Guest Blog Part 2: Start Your eKanban Implementation with Value-stream Mapping and Engaging Your Suppliers

by Jim Shore

Through this guest blog series, my intent is to share some of my experiences implementing supplier quality and Lean manufacturing initiatives by focusing on eKanban systems. My first post offered advice for planning an eKanban rollout (advice that could be applied across any Lean manufacturing project). In this installment, I’d like to talk about strategies for rolling out an eKanban project that have proven successful for me.

 

Whether you use Google maps, Apple, MapQuest or some other breed of navigation, you know you must enter both a starting location (or allow the system to “know” your current location) – and a desired destination. Too often, I see manufacturers get excited about the destination of best-practice process improvement without carefully considering the starting point.

 

Value-Stream

The Value in Value-Stream Mapping

In my view, the process starts by gaining a clear understanding of the current, “as is” state, because you can’t make process improvements unless you can explain the problem you are working to resolve. With eKanban implementations, this can be any number of problems including excess materials on hand, slow inventory turns, too much scrap and more.

So, once you have universal buy-in on the project (see Guest Blog1: Real-world Advice for Getting Started on eKanban), the first step toward execution is to develop a good process, or value-stream map. For an eKanban project, this would involve documenting the flow of the current, manual Kanban process. (If you’re not using a manual Kanban system, map the current inventory replenishment process.) Next, document the process for the future state – using an eKanban system – and note the gaps. The goal is to identify the processes that do not provide value (e.g. waste) so they can be eliminated or improved upon.

Take the time to ensure you’ve mapped out everything. It may seem tedious, but it is worthwhile. For example, in one facility I worked with, it took us a day to develop a good process map. Over the course of the exercise, we found multiple variations in the current, 66-step process that produced excess waste. For example, they were literally logging 7 miles a year to track down inventory! Once we streamlined our map and implemented the eKanban system, the process was trimmed to just 6 steps. The exercise exceeded expectations, providing all team members with quantifiable value of the project.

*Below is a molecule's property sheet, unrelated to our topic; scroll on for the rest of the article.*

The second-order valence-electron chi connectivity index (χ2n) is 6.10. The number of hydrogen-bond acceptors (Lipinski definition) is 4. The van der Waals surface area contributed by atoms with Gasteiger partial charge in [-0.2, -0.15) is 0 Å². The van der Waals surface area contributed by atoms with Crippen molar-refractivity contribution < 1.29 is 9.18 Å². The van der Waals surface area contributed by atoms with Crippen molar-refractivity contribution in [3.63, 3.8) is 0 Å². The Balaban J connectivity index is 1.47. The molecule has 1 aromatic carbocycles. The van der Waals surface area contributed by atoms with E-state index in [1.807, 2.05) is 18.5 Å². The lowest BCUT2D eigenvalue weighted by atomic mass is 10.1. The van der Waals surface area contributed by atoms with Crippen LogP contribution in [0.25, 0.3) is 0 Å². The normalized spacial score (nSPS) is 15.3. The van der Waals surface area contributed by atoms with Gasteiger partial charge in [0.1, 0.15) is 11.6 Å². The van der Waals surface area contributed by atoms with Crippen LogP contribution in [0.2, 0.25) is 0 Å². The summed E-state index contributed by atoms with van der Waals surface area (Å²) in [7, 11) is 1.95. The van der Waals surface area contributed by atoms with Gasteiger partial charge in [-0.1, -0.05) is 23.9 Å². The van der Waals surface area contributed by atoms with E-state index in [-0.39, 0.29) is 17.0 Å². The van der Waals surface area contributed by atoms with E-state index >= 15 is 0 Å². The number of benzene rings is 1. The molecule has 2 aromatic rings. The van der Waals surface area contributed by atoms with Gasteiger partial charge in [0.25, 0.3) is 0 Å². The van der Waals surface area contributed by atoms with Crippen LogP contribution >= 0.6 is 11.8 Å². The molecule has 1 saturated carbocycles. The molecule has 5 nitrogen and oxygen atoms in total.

document the process flow

Before I move on, I want to take a moment to tie the value-stream mapping exercise to the key take-aways from the first blog in the series: Communication and buy-in. Those involved in developing the process maps will likely buy into its outcomes, hopefully becoming vocal advocates of the eKanban project. As in the example above, the mapping exercise also provides useful data points for leaders and others to communicate across the organization.

Strategies for Getting Suppliers on Board

Some manufacturers experience supplier resistance to a new electronic Kanban solution. This push-back may stem from the perception that they are being forced to adopt new technology, pay the price, and/or hold the risk.

This criticism is based on the idea that when a supplier holds the inventory, they hold all the risk. One manufacturer I worked with had a unique solution to this dilemma. First, they started their eKanban implementation with a software pilot in a controlled area of their organization – and engaged just their top three suppliers. The manufacturer approached these three suppliers and entered into to a contract with them where they would assume half of the risk. Then they created a test environment where they could get the suppliers comfortable with the software. The suppliers received training on various scenarios, became familiar with email communications they would be receiving – and gained visibility into the supplier portal where they could monitor the manufacturer’s consumption and/or receive replenishment signals.